Senate ways and means, treble damages law, budgetNext week, members of the Massachusetts House of Representatives will debate and vote on the Fiscal Year 2012 budget which includes language limiting the current punitive treble-damages law to “willful” violations of the wage and hour statute only.  This change has been sought by AIM since the original law passed in 2008.

AIM urges you to contact House members asking them to support this language and to oppose any amendment preventing the fixing of the treble damages law.

The current law penalizes companies that have done nothing outrageous, have not acted with an evil motive, and have not acted with reckless indifference to employees' rights.  The same would be true in the case of a good-faith dispute over whether an employer owes commissions.

This House proposal mirrors Governor Deval Patrick’s language to fix a 2008 law that imposed punitive treble damages even in cases where an inexperienced employee of a Massachusetts business makes a clerical or other honest error. 

Massachusetts is rated poorly by the US Chamber of Commerce because of this onerous law that mandates treble damages for any Wage Act violation.  The House Ways and Means Committee proposal would bring fairness and equity to a law which is now unduly punitive. 

AIM thanks Speaker Robert DeLeo and House Ways and Means Chairman Brian Dempsey for a fiscally sound House budget which benefits the Massachusetts Economy.  AIM also recognizes the work of Ways and Means Committee Vice Chair Steven Kulik and Assistant Vice Chair Martha Walz on the proposed House budget and for addressing the treble damages issue.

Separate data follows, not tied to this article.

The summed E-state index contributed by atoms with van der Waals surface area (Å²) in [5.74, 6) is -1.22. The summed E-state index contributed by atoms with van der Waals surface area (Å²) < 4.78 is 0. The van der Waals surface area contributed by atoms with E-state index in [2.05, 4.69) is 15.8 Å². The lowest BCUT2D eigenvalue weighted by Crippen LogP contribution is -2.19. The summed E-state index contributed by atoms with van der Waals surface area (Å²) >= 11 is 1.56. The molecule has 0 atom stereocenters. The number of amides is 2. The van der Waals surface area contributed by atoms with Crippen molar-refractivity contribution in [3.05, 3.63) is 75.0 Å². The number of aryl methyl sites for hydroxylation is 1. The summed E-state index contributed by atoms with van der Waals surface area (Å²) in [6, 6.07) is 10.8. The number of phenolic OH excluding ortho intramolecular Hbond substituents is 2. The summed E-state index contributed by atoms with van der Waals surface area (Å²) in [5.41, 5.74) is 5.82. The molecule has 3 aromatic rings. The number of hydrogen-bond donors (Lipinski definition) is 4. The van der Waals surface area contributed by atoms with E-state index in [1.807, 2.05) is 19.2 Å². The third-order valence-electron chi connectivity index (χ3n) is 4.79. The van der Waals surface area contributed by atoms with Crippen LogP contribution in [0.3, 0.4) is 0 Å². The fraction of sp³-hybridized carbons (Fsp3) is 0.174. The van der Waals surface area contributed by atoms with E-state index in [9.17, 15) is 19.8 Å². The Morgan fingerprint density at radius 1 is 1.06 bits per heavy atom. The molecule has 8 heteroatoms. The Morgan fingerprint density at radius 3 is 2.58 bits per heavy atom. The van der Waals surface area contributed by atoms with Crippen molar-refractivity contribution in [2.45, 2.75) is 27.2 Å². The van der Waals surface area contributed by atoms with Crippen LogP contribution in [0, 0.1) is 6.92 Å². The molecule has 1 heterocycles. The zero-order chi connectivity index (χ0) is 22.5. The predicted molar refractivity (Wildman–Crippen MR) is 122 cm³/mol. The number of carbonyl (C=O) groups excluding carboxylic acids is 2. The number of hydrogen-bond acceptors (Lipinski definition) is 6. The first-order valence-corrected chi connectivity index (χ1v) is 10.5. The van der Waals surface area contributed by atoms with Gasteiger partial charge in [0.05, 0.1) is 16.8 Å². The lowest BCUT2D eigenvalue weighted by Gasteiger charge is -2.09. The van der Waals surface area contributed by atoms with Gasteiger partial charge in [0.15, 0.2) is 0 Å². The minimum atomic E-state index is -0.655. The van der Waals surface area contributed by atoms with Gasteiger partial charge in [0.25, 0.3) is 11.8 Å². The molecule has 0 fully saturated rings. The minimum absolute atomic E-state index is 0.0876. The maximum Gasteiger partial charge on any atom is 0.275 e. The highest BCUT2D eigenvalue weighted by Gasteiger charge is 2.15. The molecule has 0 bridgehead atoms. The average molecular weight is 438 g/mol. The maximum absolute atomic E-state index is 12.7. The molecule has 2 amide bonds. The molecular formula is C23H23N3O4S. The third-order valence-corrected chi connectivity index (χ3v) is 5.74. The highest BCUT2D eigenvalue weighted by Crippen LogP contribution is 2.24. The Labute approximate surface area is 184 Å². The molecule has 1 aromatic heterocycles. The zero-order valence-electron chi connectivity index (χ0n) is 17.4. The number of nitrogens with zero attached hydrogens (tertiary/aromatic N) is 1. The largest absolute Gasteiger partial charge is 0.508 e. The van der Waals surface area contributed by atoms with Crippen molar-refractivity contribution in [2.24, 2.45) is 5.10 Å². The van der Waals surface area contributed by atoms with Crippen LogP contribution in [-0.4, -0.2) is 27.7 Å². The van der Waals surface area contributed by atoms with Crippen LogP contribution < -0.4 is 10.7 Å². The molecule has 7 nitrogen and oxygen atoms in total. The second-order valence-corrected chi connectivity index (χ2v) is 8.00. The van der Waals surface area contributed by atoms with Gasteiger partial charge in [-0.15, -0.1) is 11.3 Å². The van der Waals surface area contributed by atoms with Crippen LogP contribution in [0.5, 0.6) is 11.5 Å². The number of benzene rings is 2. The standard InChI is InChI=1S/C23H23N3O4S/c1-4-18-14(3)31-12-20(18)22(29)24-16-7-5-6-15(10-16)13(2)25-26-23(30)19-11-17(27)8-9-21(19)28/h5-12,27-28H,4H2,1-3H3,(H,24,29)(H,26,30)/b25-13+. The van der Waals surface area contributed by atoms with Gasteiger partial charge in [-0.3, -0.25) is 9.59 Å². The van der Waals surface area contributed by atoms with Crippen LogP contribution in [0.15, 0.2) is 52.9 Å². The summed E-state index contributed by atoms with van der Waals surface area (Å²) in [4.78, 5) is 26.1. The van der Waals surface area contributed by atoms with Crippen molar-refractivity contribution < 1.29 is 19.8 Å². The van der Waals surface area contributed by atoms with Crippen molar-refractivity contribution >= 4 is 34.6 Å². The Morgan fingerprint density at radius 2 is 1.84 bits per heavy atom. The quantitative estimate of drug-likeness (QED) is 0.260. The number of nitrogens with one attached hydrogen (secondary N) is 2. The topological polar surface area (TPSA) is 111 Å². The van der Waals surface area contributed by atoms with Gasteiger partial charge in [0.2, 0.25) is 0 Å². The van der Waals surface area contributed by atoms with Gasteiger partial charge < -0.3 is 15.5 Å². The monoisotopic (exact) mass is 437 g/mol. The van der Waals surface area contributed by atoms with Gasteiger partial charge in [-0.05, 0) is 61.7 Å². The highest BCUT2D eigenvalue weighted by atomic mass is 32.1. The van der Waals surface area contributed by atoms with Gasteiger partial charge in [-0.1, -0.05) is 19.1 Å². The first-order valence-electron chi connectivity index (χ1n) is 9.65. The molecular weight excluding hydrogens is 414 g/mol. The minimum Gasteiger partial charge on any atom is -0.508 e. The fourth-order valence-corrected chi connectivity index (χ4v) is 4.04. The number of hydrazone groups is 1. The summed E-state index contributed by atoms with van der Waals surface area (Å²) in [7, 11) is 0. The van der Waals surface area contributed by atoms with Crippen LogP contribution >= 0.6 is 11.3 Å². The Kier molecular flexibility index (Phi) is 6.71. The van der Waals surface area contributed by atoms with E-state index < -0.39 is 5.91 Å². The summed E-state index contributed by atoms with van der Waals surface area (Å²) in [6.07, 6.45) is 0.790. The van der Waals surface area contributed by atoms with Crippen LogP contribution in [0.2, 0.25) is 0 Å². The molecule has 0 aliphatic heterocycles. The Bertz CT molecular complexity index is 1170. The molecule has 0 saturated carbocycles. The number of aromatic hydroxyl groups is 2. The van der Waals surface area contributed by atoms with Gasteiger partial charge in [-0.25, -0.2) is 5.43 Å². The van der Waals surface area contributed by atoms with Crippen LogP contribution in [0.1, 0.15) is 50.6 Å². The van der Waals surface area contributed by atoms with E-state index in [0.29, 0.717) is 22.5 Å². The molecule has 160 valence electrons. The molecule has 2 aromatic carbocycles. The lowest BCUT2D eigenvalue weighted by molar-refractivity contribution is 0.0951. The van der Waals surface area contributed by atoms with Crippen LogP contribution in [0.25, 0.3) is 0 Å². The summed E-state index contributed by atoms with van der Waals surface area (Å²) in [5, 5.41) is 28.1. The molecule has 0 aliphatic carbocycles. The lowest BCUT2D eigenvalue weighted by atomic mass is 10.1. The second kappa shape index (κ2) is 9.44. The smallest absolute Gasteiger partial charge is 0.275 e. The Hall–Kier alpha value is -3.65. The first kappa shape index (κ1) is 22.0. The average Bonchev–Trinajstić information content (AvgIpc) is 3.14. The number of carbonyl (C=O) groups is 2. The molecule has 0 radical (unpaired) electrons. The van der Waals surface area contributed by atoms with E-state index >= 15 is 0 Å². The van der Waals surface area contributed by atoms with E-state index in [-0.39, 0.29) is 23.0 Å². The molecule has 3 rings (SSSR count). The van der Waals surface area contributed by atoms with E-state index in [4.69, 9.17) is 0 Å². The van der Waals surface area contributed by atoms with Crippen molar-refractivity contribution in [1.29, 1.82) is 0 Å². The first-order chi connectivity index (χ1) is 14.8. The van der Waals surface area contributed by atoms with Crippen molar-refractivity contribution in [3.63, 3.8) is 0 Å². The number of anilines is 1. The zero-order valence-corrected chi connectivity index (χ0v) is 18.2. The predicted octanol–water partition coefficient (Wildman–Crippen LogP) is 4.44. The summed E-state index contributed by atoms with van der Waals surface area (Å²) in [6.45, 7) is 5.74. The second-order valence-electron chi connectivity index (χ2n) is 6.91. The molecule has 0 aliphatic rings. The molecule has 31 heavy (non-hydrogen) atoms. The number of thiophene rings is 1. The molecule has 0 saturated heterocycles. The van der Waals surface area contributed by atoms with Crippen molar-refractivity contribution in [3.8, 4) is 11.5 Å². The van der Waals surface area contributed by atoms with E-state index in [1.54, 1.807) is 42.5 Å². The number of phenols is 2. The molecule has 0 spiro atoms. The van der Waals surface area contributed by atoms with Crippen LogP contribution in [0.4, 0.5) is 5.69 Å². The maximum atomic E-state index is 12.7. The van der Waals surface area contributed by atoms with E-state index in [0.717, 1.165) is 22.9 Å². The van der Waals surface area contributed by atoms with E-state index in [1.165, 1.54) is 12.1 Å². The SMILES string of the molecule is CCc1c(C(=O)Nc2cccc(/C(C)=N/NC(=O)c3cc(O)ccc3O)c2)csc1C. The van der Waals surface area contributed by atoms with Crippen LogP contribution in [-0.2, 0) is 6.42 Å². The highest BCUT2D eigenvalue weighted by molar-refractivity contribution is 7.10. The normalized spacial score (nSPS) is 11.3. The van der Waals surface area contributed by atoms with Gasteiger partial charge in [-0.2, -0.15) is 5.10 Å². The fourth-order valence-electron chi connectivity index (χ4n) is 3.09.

Click here to contact your elected officials and urge them to fix the treble damage law.

Topics: Speaker Robert DeLeo, AIM, House Speaker Robert DeLeo, Legislative Scorecard, Treble Damages Law, Govenor Patrick

Massachusetts Employers Issue Legislative Scorecard

Posted by John Regan on Sep 29, 2010 8:21:00 AM

Massachusetts employers are out today with their report card on the performance of state lawmakers and the GPA is significantly higher than it was two years ago.

AIM Legislative ScorecardAssociated Industries of Massachusetts (AIM) this morning released its 2009-2010 Legislative Scorecard, which evaluates the voting records of legislators on issues important to employers. AIM releases the Legislative Scorecard at the end of each two-year session to ensure that employers know legislators’ records on key economic and public-policy issues, and to recognize lawmakers who understand the importance of a vibrant economy for all residents.